This blog post is part of the Big Data Week Speaker interviews series. In this article, Dagmara Lacka, Boldmind Founder & CEO, shares her thoughts on the positive changes advancements in IoT and big data are bringing to the modern society and about Pepper robots.
1. What inspires you to innovate at Boldmind
I see advancements in IoT and big data bringing positive changes to the modern city, making it a better place to work in and live in. At Boldmind, we focus on how data generated by the city itself (buildings, transport and environmental sensors) can help improve the lives of citizens and helps businesses thrive.
2. How interactive is Pepper? What are the potential uses that Pepper unleashes?
Pepper is learning all the time and gets better at processing images and natural language, but it is far from perfect. However, even today Pepper is fairly interactive and it is possible to have a simple verbal exchange with it. Additionally, there is a tablet which can also act as an effective interface allowing precise commands – for example, a customer greeted at the shoe store can get Pepper to fetch a shoe size in a chosen style. Today Pepper is not autonomous and does not work well in a crowded environment, which means we would always have an engineer overlooking Pepper. I believe it is just a matter of time before Pepper robots become independent enough to be able to help us around shopping malls, supermarkets or in shoe shops, taking over basic customer service tasks like helping locate a product or service.
3. How did businesses adapt so far to the impact of big data?
Logistics businesses have made big data part of the day-to-day operations for quite some time now. Fast retail, for example, is using predictive models to help determine what garments will be successful this season in which geographical location.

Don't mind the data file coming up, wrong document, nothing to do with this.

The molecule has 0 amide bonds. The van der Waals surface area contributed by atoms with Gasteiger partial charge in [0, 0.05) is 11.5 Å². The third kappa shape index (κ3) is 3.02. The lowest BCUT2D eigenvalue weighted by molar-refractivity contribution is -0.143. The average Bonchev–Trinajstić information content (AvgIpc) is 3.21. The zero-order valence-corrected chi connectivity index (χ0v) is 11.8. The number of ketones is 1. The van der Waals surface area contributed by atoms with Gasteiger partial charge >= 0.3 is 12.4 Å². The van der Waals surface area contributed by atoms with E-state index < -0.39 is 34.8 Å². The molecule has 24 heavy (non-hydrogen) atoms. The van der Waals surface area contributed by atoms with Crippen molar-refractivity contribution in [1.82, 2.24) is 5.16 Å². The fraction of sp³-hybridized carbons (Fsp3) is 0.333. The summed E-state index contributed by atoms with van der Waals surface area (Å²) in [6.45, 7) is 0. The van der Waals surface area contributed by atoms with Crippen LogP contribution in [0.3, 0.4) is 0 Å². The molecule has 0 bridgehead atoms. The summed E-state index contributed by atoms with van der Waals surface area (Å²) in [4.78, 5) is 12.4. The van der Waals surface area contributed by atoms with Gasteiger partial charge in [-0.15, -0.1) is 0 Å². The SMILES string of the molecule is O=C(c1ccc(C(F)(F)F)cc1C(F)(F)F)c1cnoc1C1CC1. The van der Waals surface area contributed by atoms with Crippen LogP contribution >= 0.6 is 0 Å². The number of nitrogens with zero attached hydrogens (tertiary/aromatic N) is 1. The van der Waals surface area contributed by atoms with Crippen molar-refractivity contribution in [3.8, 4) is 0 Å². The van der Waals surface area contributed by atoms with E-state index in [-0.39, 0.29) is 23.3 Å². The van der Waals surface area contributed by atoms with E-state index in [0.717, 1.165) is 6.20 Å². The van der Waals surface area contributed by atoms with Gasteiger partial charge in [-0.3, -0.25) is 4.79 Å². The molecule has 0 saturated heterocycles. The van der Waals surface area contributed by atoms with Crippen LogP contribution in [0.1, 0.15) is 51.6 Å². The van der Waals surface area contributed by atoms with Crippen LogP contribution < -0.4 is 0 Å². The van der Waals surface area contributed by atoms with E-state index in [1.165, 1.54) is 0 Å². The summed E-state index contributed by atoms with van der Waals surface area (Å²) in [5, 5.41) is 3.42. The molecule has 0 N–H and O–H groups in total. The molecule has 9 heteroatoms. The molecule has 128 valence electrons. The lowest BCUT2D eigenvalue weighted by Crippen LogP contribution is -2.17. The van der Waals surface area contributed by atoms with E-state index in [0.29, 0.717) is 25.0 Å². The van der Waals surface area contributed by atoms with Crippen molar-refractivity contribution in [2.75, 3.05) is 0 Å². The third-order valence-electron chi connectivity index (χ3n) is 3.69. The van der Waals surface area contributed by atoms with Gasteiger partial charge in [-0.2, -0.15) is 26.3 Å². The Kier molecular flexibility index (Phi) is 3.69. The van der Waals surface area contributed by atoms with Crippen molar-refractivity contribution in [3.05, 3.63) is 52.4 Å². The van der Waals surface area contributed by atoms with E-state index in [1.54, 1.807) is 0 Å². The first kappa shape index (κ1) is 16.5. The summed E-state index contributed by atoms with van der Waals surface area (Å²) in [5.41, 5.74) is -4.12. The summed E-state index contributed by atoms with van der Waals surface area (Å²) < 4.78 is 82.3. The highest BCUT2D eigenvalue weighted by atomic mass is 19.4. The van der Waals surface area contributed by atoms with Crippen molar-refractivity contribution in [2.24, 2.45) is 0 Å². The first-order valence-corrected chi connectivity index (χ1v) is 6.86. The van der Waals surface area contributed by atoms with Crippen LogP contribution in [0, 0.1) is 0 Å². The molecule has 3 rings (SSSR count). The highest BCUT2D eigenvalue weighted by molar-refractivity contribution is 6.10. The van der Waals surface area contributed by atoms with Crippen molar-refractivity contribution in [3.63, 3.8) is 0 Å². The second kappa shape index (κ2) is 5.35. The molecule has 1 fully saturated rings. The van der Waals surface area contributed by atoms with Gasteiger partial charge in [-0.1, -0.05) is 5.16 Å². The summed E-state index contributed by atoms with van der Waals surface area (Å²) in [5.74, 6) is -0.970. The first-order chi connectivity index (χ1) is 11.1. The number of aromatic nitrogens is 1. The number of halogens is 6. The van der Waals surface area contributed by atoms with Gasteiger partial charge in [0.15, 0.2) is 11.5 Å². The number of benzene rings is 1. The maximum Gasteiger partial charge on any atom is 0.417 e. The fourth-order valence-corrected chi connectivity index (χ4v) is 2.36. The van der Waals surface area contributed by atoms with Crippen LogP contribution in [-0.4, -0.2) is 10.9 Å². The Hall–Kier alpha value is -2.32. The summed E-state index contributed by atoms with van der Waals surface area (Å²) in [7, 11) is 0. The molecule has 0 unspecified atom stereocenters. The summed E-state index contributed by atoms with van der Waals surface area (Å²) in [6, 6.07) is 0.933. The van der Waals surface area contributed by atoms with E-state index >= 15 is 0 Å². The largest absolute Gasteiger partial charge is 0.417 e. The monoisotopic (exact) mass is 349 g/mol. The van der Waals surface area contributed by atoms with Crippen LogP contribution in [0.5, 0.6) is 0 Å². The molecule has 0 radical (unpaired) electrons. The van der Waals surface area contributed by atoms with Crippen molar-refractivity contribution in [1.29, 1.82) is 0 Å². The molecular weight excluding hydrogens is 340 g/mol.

4. Why is it important for organisations to become data-driven?
Data is a true asset to any organisation. Not using it means ignoring potential strategic advantages brought with it. I envisage that soon, not using data will be viewed as wasteful as having idle machinery or unused piece of real estate.
5. What are the challenges encountered when trying to leverage data?
I can think of two main ones: Skilled personnel which can be hard to find. It can also be difficult to decide who should manage such person or a team and where to place them in the organisation.
Second, no doubt is the data extraction and all the security risk associated with it.
6. How do you see the industry evolving over the next few years?
I believe big data science will become integral with business operations in the same way as websites have in the past 20 years. No one today is questioning the value of a website. Just like a good website is a great tool for businesses, well designed big data strategy will really support sales, operation and investment decisions
7. How do you consider the new automation wave and self-teaching AIs will impact the world?
I remember a story told by my grandmother about modern lifts that didn’t require an operator. At first, this was viewed as less safe, as inevitably people would get trapped in the door or between floors. It took many decades for people to get to use them and some jobs disappeared giving way to new ones. We observe the same level of fear and apprehension across different sectors from self-driving cars all the way to bots replacing call centres.
I am very positive about the changes before us. As in the past, it is those mundane, boring tasks that machines take on from us, freeing human beings to do more creative work.
8. Tell us a bit more about your topic at the BDW2017 London Conference. Why did you choose this particular subject?
I will be covering Real-time decision making powered by IoT. If AI is to truly support us it needs to be able to make informed decisions. I will discuss in my presentation challenges around information classification for the purpose of successful decision-making by machines.
9. Who do you think should attend your talk at Big Data Week? Why?
BDW is not a strictly a practitioner conference discussing latest advancements in data manipulation. It is filled with case studies of projects conducted by household names and inspiring findings shared by business leaders. Any one responsible for strategy and innovation should be there.
Originally published on Big Data Week http://bit.ly/2vPY3va